Here Are 8 Reasons Why Your Toilets Are Leaking!
We have all walked past the bathroom and hear the water running in the back of the toilet and either jiggled the handle or lifted the back to see if anything was obviously wrong. Water leaking around your toilet can soak into the floor and beyond. It is important to take action if you see a puddle of water around the toilet bowl or even hear a slow drip somewhere behind the wall.
1. Tank is Cracked
While tanks and the bowls are pretty durable, they can get cracks. These often start with a small, hairline crack, but can get bigger. Toilets may get shifted or jarred and can get cracked in the back where you won’t notice them.
2. Worn Washers
There are two large bolts that keep the tank attached to the bowl, and two more that keep the toilet bolted to the floor. If the bolts or washers get stripped, rusted out, break, or wear out, they won’t be able to hold it all together.
3. Pipe Corrosion
There could be corrosion in your pipes because of age, impurities in the water, or heavy metals in your water. Rust will develop in the metallic portions of the toilet because of this corrosion.
Pipe corrosion can often cause a lot of damage because you often don’t know it is even there.
The float is the hollow ball that floats on the surface of the water in your toilet tank. It can become unhooked, cracked, or it isn’t lined up properly, the fill valve may run too much, causing a leak. The chain may come off, or if it gets a crack, it can take on water and not work properly.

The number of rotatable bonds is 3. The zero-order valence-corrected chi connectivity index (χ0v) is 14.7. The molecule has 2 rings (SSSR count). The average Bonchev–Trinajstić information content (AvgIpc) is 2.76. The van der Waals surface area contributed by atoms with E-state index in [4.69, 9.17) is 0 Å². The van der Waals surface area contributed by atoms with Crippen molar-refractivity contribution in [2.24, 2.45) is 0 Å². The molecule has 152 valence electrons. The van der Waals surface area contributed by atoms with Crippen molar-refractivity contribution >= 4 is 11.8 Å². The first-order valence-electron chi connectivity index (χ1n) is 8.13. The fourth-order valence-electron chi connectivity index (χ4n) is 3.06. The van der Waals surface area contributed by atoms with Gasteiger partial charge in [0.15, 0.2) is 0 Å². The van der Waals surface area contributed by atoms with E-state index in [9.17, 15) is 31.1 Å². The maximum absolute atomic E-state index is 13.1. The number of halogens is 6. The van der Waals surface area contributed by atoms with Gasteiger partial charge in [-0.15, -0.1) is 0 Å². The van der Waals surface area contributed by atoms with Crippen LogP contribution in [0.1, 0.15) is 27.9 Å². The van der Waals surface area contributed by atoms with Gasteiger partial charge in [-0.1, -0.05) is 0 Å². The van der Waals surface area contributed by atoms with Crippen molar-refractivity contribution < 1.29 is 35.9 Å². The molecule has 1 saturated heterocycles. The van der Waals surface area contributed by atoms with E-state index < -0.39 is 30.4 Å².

5. Faulty Supply Line
If there is any kind of damage to supply lines, it can put a major strain on your toilet. Sometimes, if the joints in a supply line come undone and break down, water starts to drip out. The rubber lining in a supply line can also start to leak after several years.
6. Worn-Out Fill Valve
The fill valve on the toilet can also wear down over time. This is often due to mineral deposits, but they can also rust. If enough builds up to warp the fill valve, it can stop working properly, preventing your toilet from shutting off and causing leakage.
7. Stuck or Worn-out Flapper
The flapper is that plug in the bottom of your tank. It releases the water when you flush. If it gets stuck, either open or closed, you have a problem. This can also happen if your handle is stuck.
If the flapper is stuck open, the fill valve will not shut off, so it will just keep running. If the flapper wears out, no longer fits properly, or gets a tear, then it will not be able to regulate the water in the tank.
8. Broken Connections
Your toilet has many different connectors that prevent water leaks. If any of these connections lose their seal, water may end up on your bathroom floor. You can check your toilet’s connections to see if there are any problems before they turn into leaks.
If you find you are dealing with a water loss from any of the above issues, call a plumber to address the leak. Once the leak is fixed SERVPRO of West El Paso is here to help! We can make sure the area is dry and help prevent further issues like microbial growth!